MReport November 2020

TheMReport — News and strategies for the evolving mortgage marketplace.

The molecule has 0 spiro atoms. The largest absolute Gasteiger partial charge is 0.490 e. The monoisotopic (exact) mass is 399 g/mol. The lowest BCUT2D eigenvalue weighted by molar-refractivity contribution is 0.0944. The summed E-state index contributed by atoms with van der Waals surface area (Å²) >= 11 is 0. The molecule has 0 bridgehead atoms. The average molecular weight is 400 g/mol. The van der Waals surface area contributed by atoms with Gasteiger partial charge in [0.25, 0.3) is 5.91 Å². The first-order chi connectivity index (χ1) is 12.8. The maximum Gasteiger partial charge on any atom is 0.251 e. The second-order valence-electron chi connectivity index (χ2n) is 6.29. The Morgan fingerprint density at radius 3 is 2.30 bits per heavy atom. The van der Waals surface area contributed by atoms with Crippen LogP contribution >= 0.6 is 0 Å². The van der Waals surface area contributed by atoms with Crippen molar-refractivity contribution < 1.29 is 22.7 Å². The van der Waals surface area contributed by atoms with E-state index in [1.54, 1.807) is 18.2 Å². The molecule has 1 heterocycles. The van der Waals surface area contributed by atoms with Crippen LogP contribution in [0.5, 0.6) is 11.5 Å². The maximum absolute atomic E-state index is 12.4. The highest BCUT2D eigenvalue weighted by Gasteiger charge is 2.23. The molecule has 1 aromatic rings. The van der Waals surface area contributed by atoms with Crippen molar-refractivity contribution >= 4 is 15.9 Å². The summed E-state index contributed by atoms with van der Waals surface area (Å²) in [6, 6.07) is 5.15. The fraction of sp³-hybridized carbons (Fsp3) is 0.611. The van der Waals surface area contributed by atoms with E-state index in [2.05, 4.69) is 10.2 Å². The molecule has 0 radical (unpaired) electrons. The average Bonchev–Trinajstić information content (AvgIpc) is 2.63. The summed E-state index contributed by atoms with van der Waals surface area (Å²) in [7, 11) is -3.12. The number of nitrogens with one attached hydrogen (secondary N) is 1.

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46 | M R EP O RT O R I G I NAT I O N S E R V I C I N G DATA G O V E R N M E N T S E C O N DA R Y M A R K E T THE LATEST ORIGINATION Generation Z's Homebuying Behaviors Researchers say Gen Zers are poised to make an even greater mark on the housing market. T hose born after 1996 are entering the years in which many Ameri- cans begin shopping for homes. Despite the economic tur- moil created by COVID-19, this Generation Z is starting to buy, according to a LendingTree study that examines the most popular destinations for Gen Z buyers, as well as other key homebuying behaviors. "Gen Zers comprise just under 10% of potential homebuyers in any of the nation's largest metros. But as the economy recovers and more of them reach adulthood, Gen Zers are poised to make an even greater mark on the housing market. While their overall im- pact on housing may be hard to predict, it's clear that some Gen Zers are eager to join the ranks of homeowners sooner rather than later," LendingTree reported. To determine where Gen Zers are seeking homes, researchers analyzed "mortgage purchase requests made across the nation's 50 largest metros by people aged 18 to 23 on its online marketplace between January 1 and October 1. Here are the critical things dis- covered in LendingTree's study: Salt Lake City, a metro with a population that tends to skew younger, and the relatively inexpensive Oklahoma City and Indianapolis are the metros where Gen Zers make up the largest percentage of purchase requests. In Salt Lake City, 8.47% of purchase requests came from Gen Zers. In Oklahoma City and Indianapolis, the share of Gen Z requests is 8.01% and 7.74%, respectively. In pricey areas such as San Francisco; San Jose, California; and New York City, Gen Zers are making the smallest percentage of purchase requests. Gen Zers made just 2.19% of the purchase requests in San Francisco, 2.98% in San Jose, and 3.30% in New York. Gen Zers in San Francisco, San Jose, and New York City also had the highest average credit scores in the nation. Because loan amounts in these metros are so high, lenders usually require borrowers to have higher credit scores to get approved. For that reason, the average combined credit score for these three areas is 703, which is 39 points higher than the average for all 50 of the nation's largest metros (664). Gen Zers in Birmingham, Ala., Memphis, Tenn. and Virginia Beach, Va., had the lowest average credit scores across the nation's largest metros. Credit scores in these three areas were 641, 644, and 647, respectively. Nearly a quarter of Gen Zers surveyed by LendingTree reported receiving no down pay- ment assistance when purchasing a home. While 86% of Gen Zers received help to come up with a down payment from at least one source, including their parents or their employer, 24% said they came up with the funds without assistance. How the Pandemic Shifts Lenders' Challenges Recent surveys show what issues are on the minds of lending executives and how they're addressing some of the problems caused by COVID-19. C OVID-19 has caused significant shifts across all industries—and the lending business is no different. In May and again in August of 2020, STRATMOR Group asked executives about what their big- gest concerns are in the industry. The findings show that the pandemic has led to several significant issues to weigh on the minds of those working in the mortgage industry. According to the re- port, 38% of executives said productivity and process- related issues were their top concerns. The next biggest problem was working from home, as 21% said they were worried about how remote work would impact the industry. Forbearance was another concern, with 17% of those surveyed saying it was a cause for concern in the industry, and 10% reported having technology concerns. STRATMOR asked its August 2020 Operations Workshop attendees to talk about their main worries six months after shelter-in-place rules began sweeping the country. By August, 41% of those sur- veyed said that capacity man- agement was the number one concern. Twenty-four percent said retention and recruiting is- sues were a significant problem, and 16% were mainly worried about morale and burnout in the industry. Productivity and process concerns—which had been the main issue on executives' minds just a few months before—was now a primary concern for 12% of those surveyed in August. How the industry has handled capacity management issues varies. In August, 25% of operations ex- ecutives surveyed by STRATMOR said they managed capacity by increasing overtime. Fifteen per- cent of operations executives had responded by hiring temporary staff and 13% shifted staff. When asked how they might address burnout and morale con- cerns, operations managers sug- gested solutions like virtual happy hours, a shorter weekday once per week, assistance with benefits like childcare and dog sitting, and other solutions geared towards balancing employees' work life and personal life. By August, 41% of those surveyed said that capacity management was the number one concern.

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